In 2019, the Washington State legislature made significant changes to the statutes regulating how and when criminal misdemeanor and gross misdemeanor convictions can be vacated. Known as the New Hope Act, those with Washington criminal history can, under most circumstances, have their criminal conviction record wiped clean, so long as they otherwise qualify statutorily. Prior to this act, a person could only vacate one conviction in their lifetime and ANY subsequent criminal conviction would make them ineligible to have the original conviction vacated. Now, multiple convictions can be vacated and subsequent convictions don’t act as an automatic disqualifier.
Review the information below to see if you qualify or call us for a consultation. We have helped hundreds clear their criminal records and now that the process has been made even more accessible, we hope to help even more.
Benefits of Vacating a Conviction
A court allows a previous conviction to be vacated by withdrawing the original finding of guilt, reinstating a not guilty plea and then dismissing the charge altogether. As a result, you can legally say that you were never convicted of that crime or of any other convictions that were vacated. This can help with respect to employment, housing, and credit issues not to mention the potential for the restoration of lost civil liberties and, for some charges, regaining the ability to travel into Canada.
Eligibility for Vacating Misdemeanor and Gross Misdemeanor Convictions
The eligibility for vacating most non-felony convictions is somewhat straightforward. However, certain offenses are not eligible to be vacated under current Washington law and others have specific eligibility requirements. What follows are the conditions required in order to have a criminal conviction vacated. Those that cannot be vacated are noted and those with additional special conditions are dealt with on a separate page.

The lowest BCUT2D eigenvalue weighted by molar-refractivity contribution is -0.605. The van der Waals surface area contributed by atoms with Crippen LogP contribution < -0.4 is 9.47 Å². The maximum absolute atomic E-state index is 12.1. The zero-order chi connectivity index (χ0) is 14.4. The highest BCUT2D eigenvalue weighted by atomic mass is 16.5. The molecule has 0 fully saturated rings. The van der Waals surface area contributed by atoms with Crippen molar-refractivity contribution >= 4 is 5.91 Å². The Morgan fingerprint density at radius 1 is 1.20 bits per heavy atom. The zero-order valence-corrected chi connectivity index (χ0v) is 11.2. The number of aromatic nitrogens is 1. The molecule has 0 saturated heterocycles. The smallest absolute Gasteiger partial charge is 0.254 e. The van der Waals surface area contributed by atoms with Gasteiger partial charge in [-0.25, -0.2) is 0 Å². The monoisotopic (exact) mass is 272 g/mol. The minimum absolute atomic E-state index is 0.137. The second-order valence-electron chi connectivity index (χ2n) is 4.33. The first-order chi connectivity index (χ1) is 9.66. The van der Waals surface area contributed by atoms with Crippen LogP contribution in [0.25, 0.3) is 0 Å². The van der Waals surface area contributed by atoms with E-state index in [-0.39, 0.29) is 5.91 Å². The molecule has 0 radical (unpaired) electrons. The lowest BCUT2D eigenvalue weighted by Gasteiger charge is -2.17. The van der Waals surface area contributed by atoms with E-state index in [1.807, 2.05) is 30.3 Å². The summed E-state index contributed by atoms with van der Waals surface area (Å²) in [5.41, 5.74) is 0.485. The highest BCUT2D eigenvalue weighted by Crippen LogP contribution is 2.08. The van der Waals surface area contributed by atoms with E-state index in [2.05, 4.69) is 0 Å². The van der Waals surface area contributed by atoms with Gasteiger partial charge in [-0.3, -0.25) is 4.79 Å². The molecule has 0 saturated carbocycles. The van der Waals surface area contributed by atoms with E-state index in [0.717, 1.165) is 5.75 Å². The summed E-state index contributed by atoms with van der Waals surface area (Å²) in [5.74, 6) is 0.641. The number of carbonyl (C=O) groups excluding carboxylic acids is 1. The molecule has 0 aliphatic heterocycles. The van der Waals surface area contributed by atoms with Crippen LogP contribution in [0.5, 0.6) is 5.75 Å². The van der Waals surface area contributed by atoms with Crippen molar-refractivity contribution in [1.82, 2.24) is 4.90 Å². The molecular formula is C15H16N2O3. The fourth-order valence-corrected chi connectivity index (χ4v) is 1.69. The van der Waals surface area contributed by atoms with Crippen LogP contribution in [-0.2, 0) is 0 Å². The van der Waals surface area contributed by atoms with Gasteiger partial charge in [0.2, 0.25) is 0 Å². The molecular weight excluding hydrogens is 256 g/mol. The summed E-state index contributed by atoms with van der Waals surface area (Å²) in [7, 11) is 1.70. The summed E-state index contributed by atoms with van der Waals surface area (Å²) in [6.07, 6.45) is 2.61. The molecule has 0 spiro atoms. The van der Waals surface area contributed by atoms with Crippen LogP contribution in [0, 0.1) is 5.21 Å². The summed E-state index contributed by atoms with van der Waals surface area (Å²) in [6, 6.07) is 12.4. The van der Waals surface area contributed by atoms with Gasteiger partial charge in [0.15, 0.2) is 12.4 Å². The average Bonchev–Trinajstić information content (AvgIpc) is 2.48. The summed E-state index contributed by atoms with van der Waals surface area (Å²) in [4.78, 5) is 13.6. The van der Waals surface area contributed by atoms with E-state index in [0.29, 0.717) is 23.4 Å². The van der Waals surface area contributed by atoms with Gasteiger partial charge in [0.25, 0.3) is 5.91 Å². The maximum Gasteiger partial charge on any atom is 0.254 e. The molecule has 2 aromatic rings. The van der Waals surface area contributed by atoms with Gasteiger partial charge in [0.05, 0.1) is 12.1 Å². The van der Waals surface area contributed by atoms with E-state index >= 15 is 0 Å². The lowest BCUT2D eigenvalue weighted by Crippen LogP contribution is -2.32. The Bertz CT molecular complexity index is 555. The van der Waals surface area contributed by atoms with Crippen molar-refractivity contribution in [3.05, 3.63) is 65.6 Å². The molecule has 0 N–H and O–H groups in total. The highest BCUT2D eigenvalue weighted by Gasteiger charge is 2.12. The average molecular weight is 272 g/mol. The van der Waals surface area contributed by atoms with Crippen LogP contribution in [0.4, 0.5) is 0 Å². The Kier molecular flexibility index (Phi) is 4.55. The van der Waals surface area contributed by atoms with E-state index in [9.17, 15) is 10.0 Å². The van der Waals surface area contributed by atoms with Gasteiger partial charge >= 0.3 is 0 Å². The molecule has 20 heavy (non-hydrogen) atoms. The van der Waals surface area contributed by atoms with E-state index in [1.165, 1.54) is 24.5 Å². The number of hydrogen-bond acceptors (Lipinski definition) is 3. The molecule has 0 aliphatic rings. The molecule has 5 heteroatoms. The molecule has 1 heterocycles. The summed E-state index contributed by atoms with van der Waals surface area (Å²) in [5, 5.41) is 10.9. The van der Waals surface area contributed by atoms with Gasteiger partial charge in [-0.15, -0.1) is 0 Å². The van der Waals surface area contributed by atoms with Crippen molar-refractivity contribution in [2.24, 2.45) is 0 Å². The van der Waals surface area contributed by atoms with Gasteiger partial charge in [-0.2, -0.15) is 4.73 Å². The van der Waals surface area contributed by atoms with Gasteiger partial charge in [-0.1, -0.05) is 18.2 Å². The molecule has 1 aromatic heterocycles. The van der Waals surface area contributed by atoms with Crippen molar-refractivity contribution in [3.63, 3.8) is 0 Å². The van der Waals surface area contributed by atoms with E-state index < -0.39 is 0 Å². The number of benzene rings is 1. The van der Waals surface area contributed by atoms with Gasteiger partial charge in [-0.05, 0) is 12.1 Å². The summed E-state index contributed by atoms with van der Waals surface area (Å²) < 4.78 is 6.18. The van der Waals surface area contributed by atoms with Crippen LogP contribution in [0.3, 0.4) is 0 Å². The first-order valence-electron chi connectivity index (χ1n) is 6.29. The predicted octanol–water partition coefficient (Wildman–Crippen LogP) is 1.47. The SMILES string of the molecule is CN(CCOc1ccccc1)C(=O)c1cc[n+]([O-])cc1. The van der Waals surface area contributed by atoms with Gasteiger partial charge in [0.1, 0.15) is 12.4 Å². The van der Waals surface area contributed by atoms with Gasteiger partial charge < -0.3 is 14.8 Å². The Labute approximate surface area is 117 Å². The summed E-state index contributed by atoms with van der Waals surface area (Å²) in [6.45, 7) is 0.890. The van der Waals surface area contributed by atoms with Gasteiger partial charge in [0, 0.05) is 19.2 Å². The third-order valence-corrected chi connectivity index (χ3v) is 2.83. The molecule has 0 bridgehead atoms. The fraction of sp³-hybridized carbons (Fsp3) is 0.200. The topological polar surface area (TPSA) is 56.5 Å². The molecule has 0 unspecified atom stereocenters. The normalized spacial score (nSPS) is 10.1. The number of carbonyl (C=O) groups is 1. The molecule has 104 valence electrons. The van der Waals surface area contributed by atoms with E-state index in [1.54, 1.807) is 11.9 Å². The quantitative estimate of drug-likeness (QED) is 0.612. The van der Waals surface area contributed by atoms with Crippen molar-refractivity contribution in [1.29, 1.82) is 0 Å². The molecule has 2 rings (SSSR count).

- A conviction must not have been for an “excluded offense” – Excluded offenses currently include:
- Sex offenses other than failure to register
- Obscenity and pornography offenses
- Sexual exploitation of children
- “Violent Offenses” defined in RCW 9.94A.030 or attempts to commit violent offenses
- DUI, Physical Control, or Operating a Railroad While Intoxicated
- Special conditions for “prior offenses” – These are DUI related offenses that resulted in convictions for charges other than an “excluded” offense and are covered in Vacating DUI related offenses.
- Special conditions for domestic violence offenses – Most domestic violence related convictions can be vacated but there is heightened scrutiny applied by the court. This is covered in Vacating Domestic Violence related offenses.
- Prostitution offenses – Prostitution offenses where the conviction was based upon a charge for which the person was also a victim of sex trafficking or promoting prostitution are eligible but with special conditions.
- All conditions of sentence must be completed – This means the payment of all fines and legal financial obligations, as well as any ordered treatment and any other affirmative conditions of probation. Essentially the case must have been successfully closed.
- Sufficient time has elapsed – For most offenses that means that at least three years have elapsed since the successful completion of probation and that there have been no new convictions in the last three years.
- No criminal charges are pending at the time of the application in any state or federal court.
- Not currently restrained by a protection order – Also, there cannot have been a violation of any protection order in the five years preceding the request to vacate.
Process for Vacating Criminal History
Once you have determined that you meet the eligibility requirements of having your misdemeanor conviction vacated, the next step is to file the proper motion, declaration, and proposed order with the court and serve it on the prosecutor. The documents need to be filed with the sentencing court and served on the prosecuting attorney’s office of that jurisdiction. If the prosecutor can be convinced to agree to the order, the process will become that much more efficient. Courts will often grant agreed motions to vacate. Otherwise a motion needs to be noted before the sentencing court and you’ll need to be prepared to convince the judge that the conviction should be vacated, possibly over the objection of the state. Even if you qualify for vacation, it is a discretionary decision for the court and the judge could deny the motion. Once an order vacating the conviction is granted, it must be forwarded to the appropriate law enforcement agencies so that they know to remove the conviction from the record.
We Can Help
The New Hope Act has given countless people the ability to clear their criminal records where that ability did not previously exist. Though people can attempt this process on their own, having an attorney experienced in vacating criminal history records will help expedite the process and ensure that the information is updated with the proper agencies as required by law. If you have questions or need assistance, please contact us. At Milios Defense, we have been vacating criminal history conviction records for over 25 years. We can help.